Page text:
International Journal of Science and Research (IJSR)

International Journal of Science and Research (IJSR)
Call for Papers | Fully Refereed | Open Access | Double Blind Peer Reviewed

ISSN: 2319-7064


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Research Paper | Surgery | India | Volume 12 Issue 1, January 2023


Role of Neutrophil-Lymphocyte Ratio and Platelet-Lymphocyte Ratio in Diabetic Ulcer Patients

Dr. Tanveer Mohammed Zaid | Dr. Deepthi R [2] | Dr. Naman Maheshwari | Dr. Vinayaka S.


Abstract: Diabetic ulcers are a common occurrence in diabetic patients but remain a challenge with regard to scoring, prediction of outcome and planning of appropriate treatment plan. NLR is a novel perspective marker of cellular immune system activation, a valid index of stress and systemic inflammation. NLR is a cheap, simple, fast responding and easily available parameter of stress and inflammation with high sensitivity and low specificity. We sought to evaluate NLR and PLR in diabetic ulcers with association to patient and wound-specific factors that may help predict healing of diabetic ulcers. Aims: The association between Neutrophil-Lymphocyte ratio and Platelet-Lymphocyte ratio v/s wound healing in diabetic wounds. Study design: prospective observational study. Place and Duration of Study: Rajarajeswari Medical College, Bangalore; by the Department of General Surgery between 1st of January 2022 till 31st July 2022. Sample: all patients admitted and treated for diabetic ulcers. Methodology: 34 patients chosen in total. Demographic information, baseline wound characteristics, comorbidities, and laboratory data including NPR and PLR were correlated with ulcer healing and progression to healing ulcer or progressing ulcer (requiring further amputation) based on clinical description or daily notes. Results: A total of 34 patients were evaluated. Patients were an average age of 59.3 years. During the follow-up period, 32 ulcers (94.1%) healed and were discharged, while 2 patients died (5.9%).41.1% required amputations. On admission NLR (mean 13.8), PLR (mean 305.9) and on discharge NLR (mean 5.21), PLR (mean 183.7) were calculated which showed a significant decrease (p value of 0.000001) and (p value of 0.0028) respectively, but did not return to normal within 2 month period in all patients. Conclusion: Thus, decreasing or improving NLR and PLR ratios rather than return to normal ratio can be considered as a sign of improving patient condition, while an increasing NLR has shown to be associated with bad prognosis.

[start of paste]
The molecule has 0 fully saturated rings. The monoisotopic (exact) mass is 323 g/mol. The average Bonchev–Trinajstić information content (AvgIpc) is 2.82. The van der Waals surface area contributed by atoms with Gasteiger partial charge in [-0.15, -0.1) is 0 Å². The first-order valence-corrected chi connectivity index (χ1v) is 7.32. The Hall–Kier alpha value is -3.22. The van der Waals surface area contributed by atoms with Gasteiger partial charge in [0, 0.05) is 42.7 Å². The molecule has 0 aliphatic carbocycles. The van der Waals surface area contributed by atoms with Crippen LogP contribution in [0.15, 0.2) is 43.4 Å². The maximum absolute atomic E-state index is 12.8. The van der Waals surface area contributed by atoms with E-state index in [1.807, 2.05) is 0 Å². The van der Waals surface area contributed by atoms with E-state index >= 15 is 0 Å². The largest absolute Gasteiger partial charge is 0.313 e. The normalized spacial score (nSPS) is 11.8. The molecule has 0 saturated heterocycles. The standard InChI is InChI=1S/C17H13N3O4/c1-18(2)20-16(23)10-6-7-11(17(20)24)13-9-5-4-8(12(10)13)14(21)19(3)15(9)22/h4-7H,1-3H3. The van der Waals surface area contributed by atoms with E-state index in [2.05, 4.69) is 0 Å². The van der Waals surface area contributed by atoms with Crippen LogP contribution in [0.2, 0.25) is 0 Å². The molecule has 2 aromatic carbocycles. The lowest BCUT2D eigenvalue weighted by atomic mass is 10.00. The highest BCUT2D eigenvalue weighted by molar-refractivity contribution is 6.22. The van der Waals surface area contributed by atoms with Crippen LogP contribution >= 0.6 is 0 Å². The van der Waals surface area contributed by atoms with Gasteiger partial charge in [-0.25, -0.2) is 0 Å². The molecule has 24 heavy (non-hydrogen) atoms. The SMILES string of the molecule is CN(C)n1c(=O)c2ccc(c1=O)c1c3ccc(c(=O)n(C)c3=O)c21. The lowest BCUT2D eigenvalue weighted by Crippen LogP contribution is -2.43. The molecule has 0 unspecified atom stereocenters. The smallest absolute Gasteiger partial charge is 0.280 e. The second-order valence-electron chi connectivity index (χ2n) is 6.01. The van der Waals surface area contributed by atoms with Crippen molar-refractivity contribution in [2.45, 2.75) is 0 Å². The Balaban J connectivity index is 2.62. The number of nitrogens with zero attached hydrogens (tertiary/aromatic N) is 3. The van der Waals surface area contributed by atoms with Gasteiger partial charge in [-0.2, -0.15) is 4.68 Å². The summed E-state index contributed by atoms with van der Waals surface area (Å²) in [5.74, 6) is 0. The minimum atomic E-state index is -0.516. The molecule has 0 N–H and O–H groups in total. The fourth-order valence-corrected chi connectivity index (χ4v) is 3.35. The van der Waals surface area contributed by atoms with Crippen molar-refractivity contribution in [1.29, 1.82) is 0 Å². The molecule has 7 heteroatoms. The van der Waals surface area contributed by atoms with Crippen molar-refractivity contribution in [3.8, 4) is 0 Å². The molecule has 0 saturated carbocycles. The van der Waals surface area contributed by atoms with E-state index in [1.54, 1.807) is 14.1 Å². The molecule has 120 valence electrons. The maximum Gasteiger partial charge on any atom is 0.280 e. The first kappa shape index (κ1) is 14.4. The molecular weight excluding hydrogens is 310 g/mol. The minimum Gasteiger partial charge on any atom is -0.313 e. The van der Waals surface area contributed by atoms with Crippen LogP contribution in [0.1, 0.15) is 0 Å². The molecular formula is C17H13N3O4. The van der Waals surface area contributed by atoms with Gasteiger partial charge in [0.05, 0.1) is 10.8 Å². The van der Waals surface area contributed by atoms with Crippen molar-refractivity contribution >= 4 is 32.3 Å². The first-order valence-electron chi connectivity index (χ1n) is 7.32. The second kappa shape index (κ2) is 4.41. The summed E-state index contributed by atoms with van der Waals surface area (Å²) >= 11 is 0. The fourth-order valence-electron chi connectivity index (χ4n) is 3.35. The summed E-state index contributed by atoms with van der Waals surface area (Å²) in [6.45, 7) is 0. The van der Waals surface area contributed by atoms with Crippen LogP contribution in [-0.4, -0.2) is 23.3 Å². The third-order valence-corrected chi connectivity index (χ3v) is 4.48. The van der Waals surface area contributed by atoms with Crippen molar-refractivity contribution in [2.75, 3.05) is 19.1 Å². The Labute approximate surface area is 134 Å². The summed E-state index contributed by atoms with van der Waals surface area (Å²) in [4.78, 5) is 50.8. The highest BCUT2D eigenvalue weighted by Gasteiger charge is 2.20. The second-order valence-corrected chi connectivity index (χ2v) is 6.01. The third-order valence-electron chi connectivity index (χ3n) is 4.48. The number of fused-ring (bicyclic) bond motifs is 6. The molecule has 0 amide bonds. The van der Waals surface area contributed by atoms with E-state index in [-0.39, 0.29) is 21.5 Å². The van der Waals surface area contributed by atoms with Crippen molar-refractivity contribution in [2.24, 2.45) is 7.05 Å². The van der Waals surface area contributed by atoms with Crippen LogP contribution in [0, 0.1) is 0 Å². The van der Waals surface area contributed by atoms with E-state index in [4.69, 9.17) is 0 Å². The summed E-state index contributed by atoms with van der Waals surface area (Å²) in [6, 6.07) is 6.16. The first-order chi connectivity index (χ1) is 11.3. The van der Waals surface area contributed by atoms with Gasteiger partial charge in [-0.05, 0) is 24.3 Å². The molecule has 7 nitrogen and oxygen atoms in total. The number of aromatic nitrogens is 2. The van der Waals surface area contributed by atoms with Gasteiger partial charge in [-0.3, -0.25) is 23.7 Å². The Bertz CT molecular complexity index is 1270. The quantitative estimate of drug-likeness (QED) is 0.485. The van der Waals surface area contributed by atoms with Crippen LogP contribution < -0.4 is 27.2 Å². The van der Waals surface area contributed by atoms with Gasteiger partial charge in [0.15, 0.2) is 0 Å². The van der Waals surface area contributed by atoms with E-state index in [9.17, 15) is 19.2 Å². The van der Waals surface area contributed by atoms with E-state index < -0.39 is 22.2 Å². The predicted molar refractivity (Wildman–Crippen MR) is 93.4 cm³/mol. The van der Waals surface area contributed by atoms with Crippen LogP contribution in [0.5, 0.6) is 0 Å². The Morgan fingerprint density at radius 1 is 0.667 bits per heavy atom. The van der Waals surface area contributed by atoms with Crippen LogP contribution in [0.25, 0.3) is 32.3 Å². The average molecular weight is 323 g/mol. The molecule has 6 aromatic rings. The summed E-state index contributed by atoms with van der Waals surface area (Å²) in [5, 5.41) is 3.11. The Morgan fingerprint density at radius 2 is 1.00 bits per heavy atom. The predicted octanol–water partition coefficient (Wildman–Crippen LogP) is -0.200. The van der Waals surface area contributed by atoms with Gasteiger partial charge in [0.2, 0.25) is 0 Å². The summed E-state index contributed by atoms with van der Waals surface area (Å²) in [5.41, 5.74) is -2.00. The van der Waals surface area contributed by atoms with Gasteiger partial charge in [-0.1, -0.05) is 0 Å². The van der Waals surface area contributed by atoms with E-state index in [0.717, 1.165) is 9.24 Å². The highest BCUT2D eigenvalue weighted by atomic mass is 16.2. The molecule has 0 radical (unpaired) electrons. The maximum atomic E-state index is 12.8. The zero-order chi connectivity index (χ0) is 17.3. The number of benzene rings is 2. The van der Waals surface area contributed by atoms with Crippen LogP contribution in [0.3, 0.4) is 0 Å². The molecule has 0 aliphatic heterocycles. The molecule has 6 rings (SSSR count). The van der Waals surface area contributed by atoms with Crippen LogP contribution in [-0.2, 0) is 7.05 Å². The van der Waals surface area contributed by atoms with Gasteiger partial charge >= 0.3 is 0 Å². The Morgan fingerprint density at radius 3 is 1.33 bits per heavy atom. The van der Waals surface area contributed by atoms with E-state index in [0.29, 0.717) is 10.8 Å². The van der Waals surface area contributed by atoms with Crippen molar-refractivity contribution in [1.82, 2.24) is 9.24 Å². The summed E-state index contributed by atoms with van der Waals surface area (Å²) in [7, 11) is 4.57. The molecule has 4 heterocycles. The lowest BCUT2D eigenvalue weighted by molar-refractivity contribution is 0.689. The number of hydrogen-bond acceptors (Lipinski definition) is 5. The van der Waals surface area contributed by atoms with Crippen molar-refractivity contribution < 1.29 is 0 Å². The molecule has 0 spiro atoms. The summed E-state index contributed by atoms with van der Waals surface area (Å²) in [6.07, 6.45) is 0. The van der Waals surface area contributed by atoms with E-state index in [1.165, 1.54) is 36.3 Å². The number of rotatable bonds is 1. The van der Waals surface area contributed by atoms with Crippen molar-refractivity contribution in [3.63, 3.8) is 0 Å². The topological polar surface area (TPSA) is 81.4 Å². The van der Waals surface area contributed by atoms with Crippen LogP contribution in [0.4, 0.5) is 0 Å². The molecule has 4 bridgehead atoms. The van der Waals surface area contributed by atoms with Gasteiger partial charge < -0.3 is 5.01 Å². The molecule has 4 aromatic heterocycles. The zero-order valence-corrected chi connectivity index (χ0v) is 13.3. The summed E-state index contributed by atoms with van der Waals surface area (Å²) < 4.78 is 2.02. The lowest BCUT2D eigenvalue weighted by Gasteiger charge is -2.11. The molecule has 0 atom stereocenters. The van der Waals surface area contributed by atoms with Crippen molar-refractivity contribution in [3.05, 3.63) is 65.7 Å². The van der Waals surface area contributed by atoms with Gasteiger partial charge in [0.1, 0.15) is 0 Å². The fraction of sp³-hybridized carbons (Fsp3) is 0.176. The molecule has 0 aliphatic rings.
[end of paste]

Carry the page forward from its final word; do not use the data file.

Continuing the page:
Keywords: Trend, Neutrophil-Lymphocyte ratio, Platelet-Lymphocyte ratio, Diabetic ulcer, Prognostic Marker, healing indicator


Edition: Volume 12 Issue 1, January 2023,


Pages: 802 - 806


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